Powers and Principalities
Sun, Jan 28, 2018

Astounded and Amazed

Duration:22 mins 59 secs

Our second scripture reading for this morning comes from the Gospel according to Mark, chapter 1, verses 21-28. In the fast paced way in which Mark writes his gospel, by the time we reach verse 21 we have encountered John the Baptist, who subsequently has been arrested. Jesus was baptized and then driven by the Spirit into the wilderness. Jesus returns and begins his public ministry by announcing: “The time is fulfilled. The kingdom of God has drawn near. Repent and believe the good news of the gospel.” He then calls four fishermen to join him in this kingdom as together they will “fish for people.” With hardly a moment to catch our breath, we now we find Jesus taking these fishermen to the town of Capernaum. Let us hear this Word of God.

21 They went to Capernaum; and when the sabbath came, he entered the synagogue and taught. 22 They were astounded at his teaching, for he taught them as one having authority, and not as the scribes. 23 Just then there was in their synagogue a man with an unclean spirit, 24 and he cried out, “What have you to do with us, Jesus of Nazareth? Have you come to destroy us? I know who you are, the Holy One of God.” 25 But Jesus rebuked him, saying, “Be silent, and come out of him!” 26 And the unclean spirit, convulsing him and crying with a loud voice, came out of him. 27 They were all amazed, and they kept on asking one another, “What is this? A new teaching—with authority! He commands even the unclean spirits, and they obey him.” 28 At once his fame began to spread throughout the surrounding region of Galilee.

This is the Word of the Lord. Thanks be to God.

Let us pray: May the words of my mouth and the meditations of all our hearts be acceptable in your sight, O Lord, for you are our rock and our redeemer. Amen.

They were all astounded at his teaching. They were all amazed after the unclean spirit came out of the man, convulsing him and crying out with a long voice as he went. “What is this?” they asked. Yes, Jesus shows up in the synagogue and people are astounded and amazed. And at once his fame began to spread throughout the surrounding region of Galilee.

Pretty impressive for the first century Galilee, but I am not sure Jesus would have even been a blip on anyone’s radar today.
For we live in a culture awash in fame and celebrity. Much of it is centered online, on the internet. For example, how many Twitter followers do you need to become famous? I thought I was doing pretty well with just over 500 followers on Twitter. But then I learned that pop singer Katie Perry has 108,474,494 followers on Twitter. She is famous. For those not versed in Twitter, that means all those followers can read quotes by and get news about Katie Perry – everything from a video of her singing to a picture of what she had for breakfast to her thoughts on whatever topic might catch her interest today. More than 108 million people. That is amazing. And just so you know, Jesus does appear to have a few Twitter accounts, but I suspect he gets someone else to send tweets for him.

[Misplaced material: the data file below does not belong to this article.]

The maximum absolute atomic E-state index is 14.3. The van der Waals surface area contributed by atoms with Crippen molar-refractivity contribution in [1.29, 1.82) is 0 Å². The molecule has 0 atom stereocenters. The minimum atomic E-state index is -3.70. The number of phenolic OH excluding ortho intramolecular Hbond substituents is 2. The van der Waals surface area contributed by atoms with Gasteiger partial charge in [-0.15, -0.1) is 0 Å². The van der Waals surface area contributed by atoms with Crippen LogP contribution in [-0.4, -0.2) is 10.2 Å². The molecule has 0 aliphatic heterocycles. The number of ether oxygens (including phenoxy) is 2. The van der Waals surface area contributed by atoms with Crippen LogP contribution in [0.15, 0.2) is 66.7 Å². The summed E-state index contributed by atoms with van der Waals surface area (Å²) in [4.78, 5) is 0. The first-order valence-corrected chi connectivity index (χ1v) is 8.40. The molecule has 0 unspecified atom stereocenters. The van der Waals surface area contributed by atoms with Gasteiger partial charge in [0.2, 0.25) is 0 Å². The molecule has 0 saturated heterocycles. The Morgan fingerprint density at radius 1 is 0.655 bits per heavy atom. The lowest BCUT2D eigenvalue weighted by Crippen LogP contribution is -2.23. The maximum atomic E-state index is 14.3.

Now, there are some other ways to become famous online. On Tuesday The Telegraph, a London newspaper, shared a recent survey of career aspirations for United Kingdom elementary aged children. The top three choices were not too surprising: sports star, teacher, and veterinarian. But the next one might astound you. “Social media and video game star” was the fourth most popular choice. Yes, these elementary aged children want to be YouTube celebrities or professional video game players. And the scary thing is, while I have no idea how it is possible, you can actually make a living doing that today. “Social media and video game star?” Perhaps those are the career aspirations of some of our children in the Mothers' Day Out and Preschool program? Maybe young Milly (whom we baptized today) will grow up to do that? If so, parents don’t say I didn’t warn you! Yes, social media and video game star far outpaced being a doctor, a lawyer, or owning a business. And as far as I can tell “carpenter in Galilee” did not make the list. Astounding.

Yes, I am not sure Jesus could compete in such a world of Twitter, YouTube, and video games. We seem much more enamored with people who are famous not for any particular skill or accomplishment or worthwhile word, but who are famous just for being famous. Even in the church we have turned preachers into celebrities with bestselling books and conferences and videos. Even the Pope has a Twitter account and I am posting YouTube videos each week to encourage you, and through you your friends, to come to worship on Sunday.

In his book, American Idols: The Worship of the American Dream, Bob Hostetler, suggests three things are at the root of Americans’ fascination with celebrityism: the longings for community, significance, and glory. He writes:

We feel connected to celebrities even though they don’t know us. It’s almost that they become our friends … even though we have no idea who these people are and what they’re really like. It underscores the lack of community many of us feel. Obviously, all three [longings] are God’s will for us, but it’s not His will to find it in celebrity worship.